A separate survey of workers found that 6.7 percent of workers remain officially unemployed. A broader measure of underemployment — including those who can’t find jobs, can’t find enough hours or have become discouraged and given up applying for work entirely — stands at 11.7 percent.
A few observations about these dire numbers.
First is my standard chart (updated by my colleague Sergio Peçanha) showing how the pandemic recession compares with previous postwar downturns. The jobs deficit today is still bigger than it was at the very worst point of every previous postwar downturn, including the Great Recession. And of course, with employers cutting jobs in December, this jobs deficit is growing. That is, the economy is not catching up.
This is not what most people would call a “V-shaped recovery.”
Among other promises Trump has broken — getting Mexico to pay for a border wall, say, or his oath of office — there’s also his pledge on jobs. Trump once vowed that he’d be the “greatest jobs president that God ever created.” Instead, with Friday’s jobs report, he’s on track to become the first president since modern employment statistics began to leave office with fewer U.S. jobs than existed when he was sworn in.
Contemporary employment statistics date to 1939, which means the first president whose entire tenure can be assessed by these metrics is Harry S. Truman. He and every president since have always left the White House with more jobs on the books. That is, until now. Which makes sense — the long-term trend in employment is upward, because the U.S. population and economy generally grow over time.
The economy endures shocks and downturns, of course, and Trump was unlucky enough to sustain an unusually large shock toward the end of his presidency. This shock was so big that it wiped out all the prior gains under his tenure (which had been good, as I’ve noted before, but not appreciably different from those under his predecessor, Barack Obama).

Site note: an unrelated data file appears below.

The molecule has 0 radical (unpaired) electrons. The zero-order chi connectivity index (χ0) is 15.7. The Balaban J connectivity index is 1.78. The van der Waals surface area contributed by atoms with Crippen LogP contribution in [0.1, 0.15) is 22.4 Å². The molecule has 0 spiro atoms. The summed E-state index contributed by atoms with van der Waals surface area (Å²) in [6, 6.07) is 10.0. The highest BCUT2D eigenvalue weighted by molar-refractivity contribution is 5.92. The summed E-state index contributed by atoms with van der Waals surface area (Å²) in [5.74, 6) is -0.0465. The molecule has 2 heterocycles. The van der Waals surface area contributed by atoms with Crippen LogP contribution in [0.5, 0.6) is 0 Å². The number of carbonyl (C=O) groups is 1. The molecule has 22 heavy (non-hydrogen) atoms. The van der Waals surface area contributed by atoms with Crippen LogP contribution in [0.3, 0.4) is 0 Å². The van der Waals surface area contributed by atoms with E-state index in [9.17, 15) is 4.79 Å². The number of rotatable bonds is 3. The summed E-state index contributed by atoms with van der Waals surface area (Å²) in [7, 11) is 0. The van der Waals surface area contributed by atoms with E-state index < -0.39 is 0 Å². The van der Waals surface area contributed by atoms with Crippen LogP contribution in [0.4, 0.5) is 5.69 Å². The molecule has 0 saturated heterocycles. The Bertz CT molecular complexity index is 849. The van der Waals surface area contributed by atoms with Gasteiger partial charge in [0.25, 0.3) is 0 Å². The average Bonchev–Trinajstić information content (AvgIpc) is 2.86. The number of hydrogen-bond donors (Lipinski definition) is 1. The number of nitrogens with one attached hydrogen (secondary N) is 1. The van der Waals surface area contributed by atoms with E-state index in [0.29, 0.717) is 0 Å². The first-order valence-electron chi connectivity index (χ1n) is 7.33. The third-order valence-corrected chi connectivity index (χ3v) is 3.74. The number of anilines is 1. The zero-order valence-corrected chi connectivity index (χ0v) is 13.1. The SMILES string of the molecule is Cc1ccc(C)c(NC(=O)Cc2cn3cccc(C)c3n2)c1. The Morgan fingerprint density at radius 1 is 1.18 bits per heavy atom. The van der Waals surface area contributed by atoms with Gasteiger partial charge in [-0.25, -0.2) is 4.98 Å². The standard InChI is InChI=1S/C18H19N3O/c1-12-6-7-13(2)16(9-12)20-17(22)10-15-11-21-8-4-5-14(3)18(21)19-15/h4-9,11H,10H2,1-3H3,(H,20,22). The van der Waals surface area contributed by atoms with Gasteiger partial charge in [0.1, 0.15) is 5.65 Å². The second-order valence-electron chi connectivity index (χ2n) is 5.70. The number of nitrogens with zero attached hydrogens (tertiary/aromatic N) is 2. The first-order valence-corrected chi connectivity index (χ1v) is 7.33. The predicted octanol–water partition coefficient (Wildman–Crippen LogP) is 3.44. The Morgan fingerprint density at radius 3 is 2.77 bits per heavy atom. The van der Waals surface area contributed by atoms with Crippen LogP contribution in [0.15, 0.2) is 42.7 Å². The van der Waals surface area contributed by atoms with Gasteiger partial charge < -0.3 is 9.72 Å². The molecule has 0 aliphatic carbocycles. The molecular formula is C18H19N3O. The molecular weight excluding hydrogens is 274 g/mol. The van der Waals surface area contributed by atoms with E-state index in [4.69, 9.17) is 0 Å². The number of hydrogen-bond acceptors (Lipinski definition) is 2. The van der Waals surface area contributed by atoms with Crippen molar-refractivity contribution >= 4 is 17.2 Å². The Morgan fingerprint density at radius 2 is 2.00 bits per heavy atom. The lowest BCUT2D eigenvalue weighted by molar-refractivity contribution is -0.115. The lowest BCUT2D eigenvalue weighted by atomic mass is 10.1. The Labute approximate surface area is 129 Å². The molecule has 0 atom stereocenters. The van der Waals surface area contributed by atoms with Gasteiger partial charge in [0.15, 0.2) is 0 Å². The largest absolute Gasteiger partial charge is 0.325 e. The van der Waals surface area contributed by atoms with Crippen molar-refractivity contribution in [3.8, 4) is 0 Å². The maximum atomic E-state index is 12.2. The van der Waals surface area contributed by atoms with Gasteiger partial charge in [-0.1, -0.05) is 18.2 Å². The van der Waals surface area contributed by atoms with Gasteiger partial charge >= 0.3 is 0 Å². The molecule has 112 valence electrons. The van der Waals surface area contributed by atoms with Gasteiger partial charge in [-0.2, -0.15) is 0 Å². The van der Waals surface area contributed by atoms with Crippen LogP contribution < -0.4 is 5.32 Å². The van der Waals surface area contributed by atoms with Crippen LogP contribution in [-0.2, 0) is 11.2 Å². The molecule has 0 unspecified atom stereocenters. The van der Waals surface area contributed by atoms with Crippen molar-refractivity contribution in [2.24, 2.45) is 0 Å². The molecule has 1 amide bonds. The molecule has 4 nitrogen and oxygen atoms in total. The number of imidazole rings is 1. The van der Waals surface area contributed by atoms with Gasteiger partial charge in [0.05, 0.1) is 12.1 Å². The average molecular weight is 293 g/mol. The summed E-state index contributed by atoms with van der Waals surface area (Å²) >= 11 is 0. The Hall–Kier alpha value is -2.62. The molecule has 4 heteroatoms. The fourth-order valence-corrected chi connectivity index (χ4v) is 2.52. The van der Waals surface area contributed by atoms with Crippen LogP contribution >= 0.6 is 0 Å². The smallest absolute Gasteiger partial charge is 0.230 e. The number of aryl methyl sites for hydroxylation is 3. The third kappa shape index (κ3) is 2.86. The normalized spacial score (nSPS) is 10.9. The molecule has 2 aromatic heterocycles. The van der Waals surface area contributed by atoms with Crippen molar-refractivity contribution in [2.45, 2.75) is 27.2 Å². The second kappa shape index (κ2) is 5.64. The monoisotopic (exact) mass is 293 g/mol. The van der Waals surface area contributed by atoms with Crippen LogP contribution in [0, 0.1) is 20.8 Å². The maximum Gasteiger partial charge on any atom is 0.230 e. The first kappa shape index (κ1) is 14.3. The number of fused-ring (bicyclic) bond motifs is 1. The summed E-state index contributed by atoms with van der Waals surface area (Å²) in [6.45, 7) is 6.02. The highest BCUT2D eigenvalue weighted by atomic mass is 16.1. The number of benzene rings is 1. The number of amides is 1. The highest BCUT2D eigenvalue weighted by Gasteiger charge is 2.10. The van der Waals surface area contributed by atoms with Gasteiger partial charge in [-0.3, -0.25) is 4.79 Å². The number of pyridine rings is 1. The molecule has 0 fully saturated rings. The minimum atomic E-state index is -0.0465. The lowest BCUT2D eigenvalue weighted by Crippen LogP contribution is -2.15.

Trump is not responsible for a global pandemic or the economic crisis it caused. As I’ve said ad nauseam, presidents get too much credit when the economy is good and too much blame when it is bad; they can affect things only on the margin. That said, a number of his administration’s decisions made things worse on the margin.
That includes discouraging Americans from taking simple precautions (such as mask-wearing) that reduce the spread of the virus, whose latest wave is undoubtedly the reason for the service industry’s significant losses. Among the other missteps was the dillydallying, for months, on further fiscal aid. Trump should have been pressuring Congress, particularly lawmakers of his own party, to get a deal done much sooner. Instead, he could not seem to make up his mind about whether more aid was necessary. Then, when a deal was finally reached basically without him, in late December, Trump dragged his feet before eventually signing the legislation.
Had the White House shown more leadership on non-pharmaceutical measures to control the coronavirus, and had fiscal relief come sooner, perhaps the country might have escaped December’s further job losses. Of course, the overall decline in employment since the pandemic began is so enormous that even modest job growth in December would not have improved Trump’s position on that chart of presidential jobs records. He still would be the only president with net losses from inauguration to departure. (He’s in a hole of 3 million jobs right now relative to the start of his presidency.)
In any event, December’s job losses should help focus the federal government, soon to be under unified Democratic control, on what further relief or stimulus measures are necessary.
Among the top priorities should be adding additional weeks of enhanced unemployment benefits, which currently are slated to expire in March. This and other aid targeting those with the greatest financial insecurity are absolutely essential. (In the longer term, Congress should also index to the state of the economy emergency unemployment benefits and other expanded safety-net services, such as more generous food stamps, so that this aid kicks in automatically.)
Second, Congress must give more assistance to state and local governments.
Mayors and governors of both parties have pleaded for more help, given that their tax revenues are down and their expenses are up. They have gotten some aid from Washington but not enough. Already, state and local governments have shed about 1.4 million jobs since February on net; most of them are in education. More layoffs — of teachers, police officers, public hospital employees, etc. — are probably coming. One of the lessons from the Great Recession was that public-sector job losses significantly slowed down the ability of the private sector to recover. Congress must prevent this foreseeable problem from happening again.